(A) Immunoblot of newly synthesized puromycinylated proteins in extracts of CHO cells. Cells were exposed to the ISR-inducing agent thapsigargin (Tg 300 nM, 30 min) in the presence or absence of trans-ISRIB (100 nM). Phosphorylated (P-eIF2α) and total eIF2α were detected in the immunoblots below. Quantified signal intensities are shown in fig. S5. (B) Dose-response of ISRIB stimulation of translation in reticulocyte lysate fitted to a nonlinear trace. Mean ± SEM (n = 3) and EC50 (for active trans-ISRIB). Note the inactivity of cis-ISRIB. (C) GEF activity as reflected in time-dependent decrease in fluorescence of weakly and heavily phosphorylated eIF2 loaded with Bodipy-FL-GDP and incubated with unlabeled GDP in the presence or absence of cell lysate (μg). Mean of three independent measurements. (D) Relation between the initial velocities of the release of Bodipy-FL-GDP from heavily phosphorylated eIF2 and ISRIB concentration, fitted to a nonlinear trace. Mean ± SEM (n = 3) and EC50 for trans-ISRIB. (E) GEF activity reflected in the initial velocities of GDP release reactions with CHO cell lysate (samples 1 to 4), wild-type or mutant eIF2αS51A/S51A mouse embryonic fibroblast lysate (MEFs, samples 5 to 8), and Bodipy-FL-GDP–loaded eIF2 of the indicated eIF2α genotype. Mean ± SEM (n = 3 for samples 1 to 4 and n = 6 for samples 5 to 8). *P < 0.05, **P < 0.01 (Student’s t test). (F) As in (E), but with purified eIF2B and Bodipy-FL-GDP–loaded nonphosphorylated and phosphorylated eIF2. Mean ± SEM (n = 8). *P = 0.012, **P = 0.0054 (Student’s t test). (G) Coomassie-stained SDS–polyacrylamide gel electrophoresis (CBB) of the purified eIF2B used in (F). The five subunits of eIF2B and PRMT5 (*, a nonspecific contaminant) are noted.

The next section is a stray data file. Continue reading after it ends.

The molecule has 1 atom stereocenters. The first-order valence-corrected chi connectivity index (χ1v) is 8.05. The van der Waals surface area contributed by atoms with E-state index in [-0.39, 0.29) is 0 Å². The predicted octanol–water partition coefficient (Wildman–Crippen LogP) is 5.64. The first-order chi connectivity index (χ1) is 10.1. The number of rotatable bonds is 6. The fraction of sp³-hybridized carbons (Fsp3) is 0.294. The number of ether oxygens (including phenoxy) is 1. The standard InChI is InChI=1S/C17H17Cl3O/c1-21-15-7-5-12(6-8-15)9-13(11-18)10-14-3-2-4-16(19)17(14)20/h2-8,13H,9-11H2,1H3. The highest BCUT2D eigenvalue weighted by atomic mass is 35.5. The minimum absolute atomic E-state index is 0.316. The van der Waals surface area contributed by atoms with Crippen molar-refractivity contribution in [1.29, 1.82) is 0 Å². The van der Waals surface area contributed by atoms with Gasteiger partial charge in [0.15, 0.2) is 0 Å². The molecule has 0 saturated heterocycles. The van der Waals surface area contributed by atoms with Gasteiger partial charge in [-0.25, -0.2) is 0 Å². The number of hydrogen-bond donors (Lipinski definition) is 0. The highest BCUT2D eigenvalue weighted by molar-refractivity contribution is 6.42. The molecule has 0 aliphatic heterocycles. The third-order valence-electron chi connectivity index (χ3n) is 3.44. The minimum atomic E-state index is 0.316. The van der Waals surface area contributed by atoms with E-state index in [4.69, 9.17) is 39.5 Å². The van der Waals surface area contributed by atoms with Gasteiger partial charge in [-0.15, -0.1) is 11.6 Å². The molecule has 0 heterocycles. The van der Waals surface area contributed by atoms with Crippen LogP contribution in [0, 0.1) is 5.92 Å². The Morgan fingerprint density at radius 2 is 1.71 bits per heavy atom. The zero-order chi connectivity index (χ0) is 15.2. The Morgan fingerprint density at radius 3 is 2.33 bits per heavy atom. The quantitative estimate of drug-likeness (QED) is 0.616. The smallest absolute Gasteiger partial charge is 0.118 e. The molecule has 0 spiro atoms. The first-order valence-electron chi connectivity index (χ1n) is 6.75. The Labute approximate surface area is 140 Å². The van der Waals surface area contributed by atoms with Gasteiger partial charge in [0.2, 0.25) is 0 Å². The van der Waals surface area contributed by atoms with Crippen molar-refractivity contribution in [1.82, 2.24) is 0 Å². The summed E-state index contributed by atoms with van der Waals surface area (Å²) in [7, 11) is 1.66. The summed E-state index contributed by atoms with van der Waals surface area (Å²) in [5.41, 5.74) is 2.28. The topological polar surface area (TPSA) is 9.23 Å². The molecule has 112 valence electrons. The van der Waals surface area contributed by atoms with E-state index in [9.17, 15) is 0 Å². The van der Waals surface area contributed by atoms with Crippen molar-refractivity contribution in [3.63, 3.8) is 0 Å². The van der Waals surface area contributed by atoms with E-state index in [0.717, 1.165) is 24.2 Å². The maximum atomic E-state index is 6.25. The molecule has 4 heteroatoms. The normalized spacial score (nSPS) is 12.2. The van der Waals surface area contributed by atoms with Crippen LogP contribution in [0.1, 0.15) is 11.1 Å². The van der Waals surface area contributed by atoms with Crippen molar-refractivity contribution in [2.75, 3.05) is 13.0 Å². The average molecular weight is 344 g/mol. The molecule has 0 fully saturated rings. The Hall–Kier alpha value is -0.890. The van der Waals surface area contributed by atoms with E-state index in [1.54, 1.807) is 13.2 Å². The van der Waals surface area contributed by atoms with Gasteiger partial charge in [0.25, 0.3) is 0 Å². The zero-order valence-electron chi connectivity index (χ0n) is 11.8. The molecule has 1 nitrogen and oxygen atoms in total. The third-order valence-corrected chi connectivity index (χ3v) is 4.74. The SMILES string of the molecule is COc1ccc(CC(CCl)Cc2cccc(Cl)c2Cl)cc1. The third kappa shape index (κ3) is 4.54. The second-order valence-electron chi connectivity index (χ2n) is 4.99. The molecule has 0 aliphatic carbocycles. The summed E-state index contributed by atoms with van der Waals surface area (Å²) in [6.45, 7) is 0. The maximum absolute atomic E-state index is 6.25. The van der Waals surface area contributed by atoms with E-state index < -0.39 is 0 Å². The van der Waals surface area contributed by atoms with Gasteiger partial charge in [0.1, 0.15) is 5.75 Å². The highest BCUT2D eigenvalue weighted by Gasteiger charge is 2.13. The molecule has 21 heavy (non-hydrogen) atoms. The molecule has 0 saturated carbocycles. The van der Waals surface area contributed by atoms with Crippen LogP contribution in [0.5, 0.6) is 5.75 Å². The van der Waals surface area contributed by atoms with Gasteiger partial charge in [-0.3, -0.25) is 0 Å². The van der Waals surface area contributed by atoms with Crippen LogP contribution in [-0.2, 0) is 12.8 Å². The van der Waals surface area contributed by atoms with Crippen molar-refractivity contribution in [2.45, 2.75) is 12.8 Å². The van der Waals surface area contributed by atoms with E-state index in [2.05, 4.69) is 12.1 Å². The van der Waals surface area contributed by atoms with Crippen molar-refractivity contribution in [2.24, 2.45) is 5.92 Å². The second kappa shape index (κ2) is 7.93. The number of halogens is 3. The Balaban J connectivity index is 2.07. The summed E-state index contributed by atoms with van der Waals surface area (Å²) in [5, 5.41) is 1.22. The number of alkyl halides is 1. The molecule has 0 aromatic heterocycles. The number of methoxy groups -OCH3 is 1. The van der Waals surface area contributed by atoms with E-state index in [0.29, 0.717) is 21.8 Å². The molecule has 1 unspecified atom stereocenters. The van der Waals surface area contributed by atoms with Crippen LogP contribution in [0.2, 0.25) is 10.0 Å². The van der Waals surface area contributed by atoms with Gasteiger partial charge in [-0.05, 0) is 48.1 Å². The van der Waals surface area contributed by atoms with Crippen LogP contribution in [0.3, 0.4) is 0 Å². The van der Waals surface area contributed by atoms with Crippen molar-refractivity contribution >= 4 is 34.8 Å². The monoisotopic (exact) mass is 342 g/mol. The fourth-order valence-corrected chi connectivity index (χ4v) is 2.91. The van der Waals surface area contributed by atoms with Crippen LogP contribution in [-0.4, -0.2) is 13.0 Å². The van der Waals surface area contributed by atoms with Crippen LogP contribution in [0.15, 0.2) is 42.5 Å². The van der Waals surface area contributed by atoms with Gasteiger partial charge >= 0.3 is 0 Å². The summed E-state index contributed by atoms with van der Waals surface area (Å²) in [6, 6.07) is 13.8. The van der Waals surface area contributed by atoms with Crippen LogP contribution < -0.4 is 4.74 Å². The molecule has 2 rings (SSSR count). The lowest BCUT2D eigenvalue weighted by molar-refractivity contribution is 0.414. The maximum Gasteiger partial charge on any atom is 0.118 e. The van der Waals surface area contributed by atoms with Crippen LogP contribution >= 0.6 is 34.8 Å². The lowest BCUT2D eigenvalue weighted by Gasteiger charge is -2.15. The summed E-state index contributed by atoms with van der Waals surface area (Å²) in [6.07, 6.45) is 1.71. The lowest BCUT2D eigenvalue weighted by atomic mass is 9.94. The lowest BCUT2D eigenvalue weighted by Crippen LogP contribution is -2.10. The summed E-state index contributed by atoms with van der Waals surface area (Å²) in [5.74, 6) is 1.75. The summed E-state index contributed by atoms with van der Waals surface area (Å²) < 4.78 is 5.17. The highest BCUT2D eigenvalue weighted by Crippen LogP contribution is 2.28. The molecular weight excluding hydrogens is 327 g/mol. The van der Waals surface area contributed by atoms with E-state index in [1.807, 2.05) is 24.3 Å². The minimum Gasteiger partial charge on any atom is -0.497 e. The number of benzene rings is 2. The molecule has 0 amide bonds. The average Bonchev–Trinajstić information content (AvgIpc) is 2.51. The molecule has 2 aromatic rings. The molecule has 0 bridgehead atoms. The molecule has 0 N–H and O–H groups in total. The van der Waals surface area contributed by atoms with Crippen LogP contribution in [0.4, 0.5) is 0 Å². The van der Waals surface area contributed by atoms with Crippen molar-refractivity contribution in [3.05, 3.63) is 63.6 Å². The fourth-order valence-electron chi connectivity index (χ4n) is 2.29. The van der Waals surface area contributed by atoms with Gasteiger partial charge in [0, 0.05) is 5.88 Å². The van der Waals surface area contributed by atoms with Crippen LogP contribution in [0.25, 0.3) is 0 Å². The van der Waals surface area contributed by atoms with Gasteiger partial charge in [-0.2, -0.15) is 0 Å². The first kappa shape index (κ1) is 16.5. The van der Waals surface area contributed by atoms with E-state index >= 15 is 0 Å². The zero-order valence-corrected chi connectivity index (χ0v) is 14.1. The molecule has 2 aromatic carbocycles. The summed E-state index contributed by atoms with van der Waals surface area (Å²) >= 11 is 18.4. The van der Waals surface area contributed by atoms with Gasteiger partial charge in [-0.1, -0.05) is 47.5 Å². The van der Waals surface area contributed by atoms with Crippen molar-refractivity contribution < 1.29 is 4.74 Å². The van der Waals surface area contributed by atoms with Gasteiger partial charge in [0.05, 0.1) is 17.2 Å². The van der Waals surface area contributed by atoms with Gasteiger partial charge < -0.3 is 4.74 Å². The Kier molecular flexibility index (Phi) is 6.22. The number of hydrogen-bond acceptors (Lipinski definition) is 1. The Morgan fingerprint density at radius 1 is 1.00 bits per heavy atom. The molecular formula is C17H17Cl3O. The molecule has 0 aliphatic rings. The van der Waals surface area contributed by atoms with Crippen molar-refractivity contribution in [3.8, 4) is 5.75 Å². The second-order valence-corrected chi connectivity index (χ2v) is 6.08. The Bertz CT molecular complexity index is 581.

We tested ISRIB’s effects on mRNA translation in an in vitro assay–cell-free translation in reticulocyte lysates. Both ISRIB and the eIF2α kinase inhibitor GSK2606414 (8) increased the luminescent signal of reticulocyte lysates programmed with luciferase-encoding mRNA (fig. S1A). The effect of ISRIB was enhanced further through eIF2α phosphorylation, which was promoted by preincubating the lysate at 30°C before adding the luciferase mRNA (fig. S1, B and C). ISRIB’s median effective concentration (EC50) for stimulating translation, 35 nM, was similar to that in vivo (6) and was restricted to the trans geometric isomer (Fig. 1B). Thus, the ISR imparted by resident eIF2α kinase(s) in the reticulocyte lysate could be reversed by ISRIB.

Phosphorylation of eIF2α inhibits protein synthesis by inhibiting eIF2B, a guanine nucleotide exchange factor (GEF), which accelerates the exchange of guanosine 5′-diphosphate (GDP) for guanosine 5′-triphosphatase (GTP) in the eIF2 complex (9, 10). To measure the effects of ISRIB on eIF2B GEF activity, we established an assay in which the GEF activity in cell lysates (11) promoted the release of boron-dipyrromethene (BODIPY-FL)–conjugated GDP (hereafter [b]GDP) from purified eIF2, with an attendant decrease in fluorescent intensity. The eIF2 substrate was purified from Chinese hamster ovary (CHO) cells that also expressed a conditionally active eIF2α kinase [Fv2E-PERK (12)], and eIF2 with low or high levels of phosphorylation was generated by treating the cells briefly with the Fv2E-PERK activator, AP20187 (fig. S2, A to C). A lysate protein concentration- and time-dependent decrease in fluorescence intensity of eIF2-[b]GDP was observed (Fig. 1C), consistent with lysate-induced release of the bound nucleotide. The fluorescent signal declined more slowly in eIF2-[b]GDP with higher levels of phosphorylated eIF2α (Fig. 1C and fig. S2D), consistent with the inhibitory effect of eIF2(αP) on eIF2B GEF activity (13). ISRIB compensated for the inhibitory effect of eIF2(αP) on the GEF activity in cell lysate, with an EC50 of 27 nM; similar to ISRIB’s action in intact cells (Fig. 1D).